Wheelhouse, Gary Stewart (1995) Biological studies on some moorland short-palped craneflies (Tipulidae, Diptera). Masters thesis, Durham University.
Moorland Tipulidae (in particular, short-palped craneflies with special reference to Tricyphona immaculata) have been studied on the upper Teesdale moor district of Chapel Fell (Ref NY 863349) between September 1992 and August 1993. The lifecycles of a number of short and long-palped craneflies were recorded using a series of pit-fall traps located at fourteen sites previously selected to represent the range of vegetation present at Chapel Fell summit, 630m.Spiracular disc size was measured in five small-palped species and frequency distribution histograms are given showing the presence of four instars in each. Using pit-fall traps Tricyphona immaculata was found to emerge as an adult both in May and September. Through the collection of peat from the field and subsequent extraction of larvae Tricyphona immaculata was found to exist in two groups, one beginning its lifecycle in the spring, the other in the autumn. Laboratory experiments on eggs of Tricyphona immaculata revealed that eggs do not respond differently to long and short- day photoperiod regimes and that egg development was positively related to temperature. Field experiments indicated species-site habitat associations. Larval densities for short- palped species are given along with adult-site occurrence for both long and short-palped species. The two different habitats of Sphagnum and Nardus are shown to maintain different densities of three species of short-palped cranefly. Annual variation in cranefly numbers is discussed in relation to the summer drought of 1992 after which most species showed a decline in number. Egg development in Tipula czezeki was found not to be influenced by short and long-day photoperiod regimes and this finding is compared to the hatching distribution found in Tipula pagana eggs when subjected to similar conditions. A comparative assessment on larval growth showed that the relationship of breadth and length differs between the species studied. Molophilus after and Ormosia pseudosimilis adults are also compared physically.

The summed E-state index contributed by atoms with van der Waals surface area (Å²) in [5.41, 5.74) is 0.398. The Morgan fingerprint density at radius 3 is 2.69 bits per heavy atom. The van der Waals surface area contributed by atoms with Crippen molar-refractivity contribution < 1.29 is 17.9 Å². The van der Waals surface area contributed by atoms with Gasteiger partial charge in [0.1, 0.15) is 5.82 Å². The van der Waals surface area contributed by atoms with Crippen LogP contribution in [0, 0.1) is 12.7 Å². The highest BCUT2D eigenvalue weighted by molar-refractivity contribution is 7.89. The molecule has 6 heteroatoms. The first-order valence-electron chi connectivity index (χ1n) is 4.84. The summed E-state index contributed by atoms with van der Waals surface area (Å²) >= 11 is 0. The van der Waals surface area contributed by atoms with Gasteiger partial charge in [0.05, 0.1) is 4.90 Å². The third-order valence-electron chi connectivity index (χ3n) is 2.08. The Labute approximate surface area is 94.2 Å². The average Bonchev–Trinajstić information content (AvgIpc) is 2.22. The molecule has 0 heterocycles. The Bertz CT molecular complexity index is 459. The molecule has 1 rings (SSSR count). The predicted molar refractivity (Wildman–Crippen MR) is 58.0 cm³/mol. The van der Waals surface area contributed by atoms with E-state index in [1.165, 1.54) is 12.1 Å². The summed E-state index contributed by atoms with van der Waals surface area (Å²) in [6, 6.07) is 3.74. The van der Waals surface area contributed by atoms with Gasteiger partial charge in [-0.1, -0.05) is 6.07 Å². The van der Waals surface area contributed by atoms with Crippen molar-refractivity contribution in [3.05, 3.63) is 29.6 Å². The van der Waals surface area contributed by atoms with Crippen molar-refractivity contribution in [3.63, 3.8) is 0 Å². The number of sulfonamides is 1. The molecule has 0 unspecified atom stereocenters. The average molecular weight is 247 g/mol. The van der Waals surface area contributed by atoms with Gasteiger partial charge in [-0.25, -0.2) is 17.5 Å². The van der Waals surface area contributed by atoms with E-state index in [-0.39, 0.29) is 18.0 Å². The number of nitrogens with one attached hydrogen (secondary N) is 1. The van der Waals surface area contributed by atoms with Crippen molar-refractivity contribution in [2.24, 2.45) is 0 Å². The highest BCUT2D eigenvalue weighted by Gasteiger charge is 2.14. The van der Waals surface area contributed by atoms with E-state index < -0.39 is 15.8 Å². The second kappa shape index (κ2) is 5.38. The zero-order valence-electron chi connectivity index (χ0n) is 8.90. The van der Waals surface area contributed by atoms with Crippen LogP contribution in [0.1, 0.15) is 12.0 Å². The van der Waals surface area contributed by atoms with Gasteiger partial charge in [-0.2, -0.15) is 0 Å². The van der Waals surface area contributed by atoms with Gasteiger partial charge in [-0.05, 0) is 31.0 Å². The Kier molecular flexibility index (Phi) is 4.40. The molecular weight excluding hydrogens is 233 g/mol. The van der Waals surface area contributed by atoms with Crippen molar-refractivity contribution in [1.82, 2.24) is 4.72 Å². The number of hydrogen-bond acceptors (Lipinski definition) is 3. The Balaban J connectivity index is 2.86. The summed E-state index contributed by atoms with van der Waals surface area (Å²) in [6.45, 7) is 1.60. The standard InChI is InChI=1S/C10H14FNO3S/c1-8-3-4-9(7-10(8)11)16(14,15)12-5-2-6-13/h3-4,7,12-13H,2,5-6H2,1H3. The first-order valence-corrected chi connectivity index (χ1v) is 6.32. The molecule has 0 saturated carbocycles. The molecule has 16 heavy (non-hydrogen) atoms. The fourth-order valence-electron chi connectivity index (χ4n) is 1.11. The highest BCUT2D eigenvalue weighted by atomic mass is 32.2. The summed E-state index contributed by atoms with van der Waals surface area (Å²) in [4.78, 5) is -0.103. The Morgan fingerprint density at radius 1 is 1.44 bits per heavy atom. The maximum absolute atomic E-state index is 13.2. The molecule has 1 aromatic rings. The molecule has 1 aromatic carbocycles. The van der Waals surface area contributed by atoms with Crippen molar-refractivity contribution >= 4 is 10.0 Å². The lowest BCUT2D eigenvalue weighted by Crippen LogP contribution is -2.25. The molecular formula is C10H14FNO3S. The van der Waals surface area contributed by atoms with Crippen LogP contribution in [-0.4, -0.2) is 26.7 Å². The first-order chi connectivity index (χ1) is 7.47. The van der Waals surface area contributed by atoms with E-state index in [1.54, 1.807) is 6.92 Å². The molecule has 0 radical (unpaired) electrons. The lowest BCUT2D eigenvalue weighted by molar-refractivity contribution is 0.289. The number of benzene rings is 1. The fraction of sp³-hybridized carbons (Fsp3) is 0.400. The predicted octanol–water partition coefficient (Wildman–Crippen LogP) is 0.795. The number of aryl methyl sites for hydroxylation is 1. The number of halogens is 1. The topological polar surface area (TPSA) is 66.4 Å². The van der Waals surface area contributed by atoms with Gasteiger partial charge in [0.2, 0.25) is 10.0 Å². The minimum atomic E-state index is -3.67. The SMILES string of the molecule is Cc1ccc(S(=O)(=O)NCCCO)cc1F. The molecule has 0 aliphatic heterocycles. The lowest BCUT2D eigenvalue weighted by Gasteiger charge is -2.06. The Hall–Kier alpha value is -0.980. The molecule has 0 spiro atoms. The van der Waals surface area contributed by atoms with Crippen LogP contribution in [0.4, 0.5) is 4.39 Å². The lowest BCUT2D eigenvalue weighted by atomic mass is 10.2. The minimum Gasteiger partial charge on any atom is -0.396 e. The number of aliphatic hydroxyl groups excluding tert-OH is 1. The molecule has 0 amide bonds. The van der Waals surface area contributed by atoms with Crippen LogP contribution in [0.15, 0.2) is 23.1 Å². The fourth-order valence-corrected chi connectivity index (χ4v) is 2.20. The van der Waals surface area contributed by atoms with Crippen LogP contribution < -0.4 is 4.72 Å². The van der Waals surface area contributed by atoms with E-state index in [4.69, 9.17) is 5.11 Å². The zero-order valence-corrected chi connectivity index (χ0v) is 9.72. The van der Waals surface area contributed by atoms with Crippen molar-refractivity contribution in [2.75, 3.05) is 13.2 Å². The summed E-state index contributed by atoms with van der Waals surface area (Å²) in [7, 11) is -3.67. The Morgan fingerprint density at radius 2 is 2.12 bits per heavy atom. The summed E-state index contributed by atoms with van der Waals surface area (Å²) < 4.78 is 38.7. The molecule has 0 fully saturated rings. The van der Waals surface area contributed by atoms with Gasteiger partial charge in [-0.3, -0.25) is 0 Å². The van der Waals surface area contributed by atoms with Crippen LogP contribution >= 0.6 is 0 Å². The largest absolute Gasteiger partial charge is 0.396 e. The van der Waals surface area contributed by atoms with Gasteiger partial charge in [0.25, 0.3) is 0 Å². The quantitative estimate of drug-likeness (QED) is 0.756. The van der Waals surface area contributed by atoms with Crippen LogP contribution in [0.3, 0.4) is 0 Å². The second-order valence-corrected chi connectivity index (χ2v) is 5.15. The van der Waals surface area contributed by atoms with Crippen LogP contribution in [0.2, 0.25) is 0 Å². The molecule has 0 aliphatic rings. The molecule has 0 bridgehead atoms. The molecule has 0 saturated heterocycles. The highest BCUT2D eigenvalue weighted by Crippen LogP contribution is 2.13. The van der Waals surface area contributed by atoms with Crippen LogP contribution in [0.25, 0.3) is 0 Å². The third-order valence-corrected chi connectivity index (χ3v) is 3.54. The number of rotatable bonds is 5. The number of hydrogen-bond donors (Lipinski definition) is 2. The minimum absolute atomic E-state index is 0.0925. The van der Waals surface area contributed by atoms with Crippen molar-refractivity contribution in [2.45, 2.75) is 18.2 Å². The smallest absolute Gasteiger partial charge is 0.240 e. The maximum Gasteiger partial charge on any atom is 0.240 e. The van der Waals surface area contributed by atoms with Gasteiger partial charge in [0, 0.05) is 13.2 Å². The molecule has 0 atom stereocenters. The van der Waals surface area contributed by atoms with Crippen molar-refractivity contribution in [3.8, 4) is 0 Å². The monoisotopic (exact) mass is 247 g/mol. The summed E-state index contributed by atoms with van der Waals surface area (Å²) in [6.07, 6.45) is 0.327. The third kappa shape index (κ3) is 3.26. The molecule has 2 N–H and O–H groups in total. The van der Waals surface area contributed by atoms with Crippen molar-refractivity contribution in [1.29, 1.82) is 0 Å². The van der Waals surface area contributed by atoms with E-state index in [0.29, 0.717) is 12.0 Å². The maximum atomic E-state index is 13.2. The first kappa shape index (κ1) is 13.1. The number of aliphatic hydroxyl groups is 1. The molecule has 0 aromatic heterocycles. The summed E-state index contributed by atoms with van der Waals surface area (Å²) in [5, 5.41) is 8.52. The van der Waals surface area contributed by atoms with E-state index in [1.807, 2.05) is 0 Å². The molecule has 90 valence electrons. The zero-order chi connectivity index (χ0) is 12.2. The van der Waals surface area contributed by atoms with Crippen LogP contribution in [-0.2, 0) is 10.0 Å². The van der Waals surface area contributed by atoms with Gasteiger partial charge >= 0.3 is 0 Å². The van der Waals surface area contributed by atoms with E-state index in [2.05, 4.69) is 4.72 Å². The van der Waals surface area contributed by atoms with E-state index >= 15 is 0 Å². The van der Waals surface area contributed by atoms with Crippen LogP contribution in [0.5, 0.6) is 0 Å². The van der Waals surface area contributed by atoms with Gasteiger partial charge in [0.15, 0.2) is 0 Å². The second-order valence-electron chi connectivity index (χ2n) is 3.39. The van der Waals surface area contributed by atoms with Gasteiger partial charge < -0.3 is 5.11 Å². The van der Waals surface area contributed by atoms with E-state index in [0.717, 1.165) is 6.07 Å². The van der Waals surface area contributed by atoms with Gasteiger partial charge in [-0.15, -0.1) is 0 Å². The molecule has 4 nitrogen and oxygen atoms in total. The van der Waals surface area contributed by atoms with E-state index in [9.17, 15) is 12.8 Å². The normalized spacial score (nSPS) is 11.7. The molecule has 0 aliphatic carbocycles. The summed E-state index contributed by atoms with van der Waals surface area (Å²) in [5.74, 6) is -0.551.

|Item Type:||Thesis (Masters)|
|Award:||Master of Science|
|Copyright:||Copyright of this thesis is held by the author|
|Deposited On:||24 Oct 2012 15:07|